Making Your Career Count after Getting Your MBA

It is undeniable that earning an MBA is a great accomplishment, but the MBA by itself won’t guarantee career success.

In fact, when it comes to careers, the work has only just begun after getting an MBA. Graduates need to spend considerable time managing their careers to have long-term success.

Failing to set career goals properly is a trap that many MBA grads fall into and is likely a symptom of complacency. One of the best tools available for helping set goals is SWOT analysis.

Strenghts, Weaknesses, Opportunities, Threats

Identifying Strengths, Weaknesses, Opportunities and Threats helps job-seekers come up with specific, realistic career goals. It helps determine whether an objective is attainable or not, provides information to make adjustments to objectives. Strengths and weaknesses are internal characteristics while opportunities and threats are external.

If the only time you get feedback about your performance on the job is at the annual review, you may be setting yourself up for failure. Evaluating job performance is often subjective. What you perceive to be strengths may not be perceived the same way by superiors. Waiting a long time to find out where you stand with those in charge is not a proactive way to manage a career.

Fortunately, many corporations have developed more objective processes; they also use innovative work performance tools like 360 degree feedback to better evaluate employees. Although the evaluation process has improved over the years, employees should seek feedback on performance using these systems and others. It allows them to make adjustments sooner and avoid workplace misunderstandings.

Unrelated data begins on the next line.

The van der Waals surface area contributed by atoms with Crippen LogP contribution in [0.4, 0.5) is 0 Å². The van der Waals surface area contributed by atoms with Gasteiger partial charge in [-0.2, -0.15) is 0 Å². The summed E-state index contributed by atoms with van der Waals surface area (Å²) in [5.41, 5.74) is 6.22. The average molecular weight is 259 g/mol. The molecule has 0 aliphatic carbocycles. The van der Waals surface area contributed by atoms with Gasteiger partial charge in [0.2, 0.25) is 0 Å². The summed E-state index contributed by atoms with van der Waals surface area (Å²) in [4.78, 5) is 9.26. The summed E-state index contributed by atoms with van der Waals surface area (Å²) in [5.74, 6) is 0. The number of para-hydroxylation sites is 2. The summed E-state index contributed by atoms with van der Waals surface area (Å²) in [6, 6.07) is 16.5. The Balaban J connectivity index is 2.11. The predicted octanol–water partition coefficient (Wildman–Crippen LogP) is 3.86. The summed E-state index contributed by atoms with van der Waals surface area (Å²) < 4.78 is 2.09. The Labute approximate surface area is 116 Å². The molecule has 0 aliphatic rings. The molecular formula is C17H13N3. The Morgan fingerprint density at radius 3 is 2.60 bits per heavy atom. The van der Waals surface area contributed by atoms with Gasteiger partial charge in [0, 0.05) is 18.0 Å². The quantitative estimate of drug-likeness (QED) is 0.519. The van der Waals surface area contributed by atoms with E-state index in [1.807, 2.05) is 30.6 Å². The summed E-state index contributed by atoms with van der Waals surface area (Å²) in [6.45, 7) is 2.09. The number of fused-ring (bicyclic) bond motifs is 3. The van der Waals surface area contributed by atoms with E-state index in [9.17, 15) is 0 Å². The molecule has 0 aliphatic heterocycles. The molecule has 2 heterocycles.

Networking

Networking is something an MBA grad cannot do too much of. Two realities of hiring are that every opening attracts lots of candidates and people who hire are more comfortable with someone they know or who was referred to them. Connecting with alums and fellow students gives MBA grads an additional advantage over the stack of applicants.

Another benefit of networking is that it helps grads avoid jobs that they don’t want. Getting feedback about companies from those in your network will help you avoid having to leave a company with a less than desirable job experience.

Salary Expectations

Unrealistic salary expectations is another problem among MBA grads around the world and especially in the US. Candidates with an MBA from a top-tier program can expect higher salaries than those with MBAs from lower-ranked programs; but even after considering that factor, expectations are not realistic.

Data from a recent QS Quacquarelli Symonds survey showed that American MBA applicants expect a salary in the $140,000 range. Globally, salaries for top programs are in the $90,000-$115,000 range. The average salary of a graduate from Stanford was $129,650, about $10,000 less than what surveyed applicants expected.

Bloomberg Businessweek’s article, MBA Salary Expectations:Sober Reckoning or Wishful Thinking points out that some of the salary figures have more to do with economic conditions than the schools. The average salary of MBA graduates has not changed much the last five years. A weak U.S. dollar has also had an adverse effect on salaries for American MBA holders.

An MBA from a blue chip program is a worthwhile pursuit as long as graduates aren’t content with earning one and doing nothing else. Properly evaluating yourself, setting realistic goals, networking and managing expectations are also required to make a career rewarding.

 

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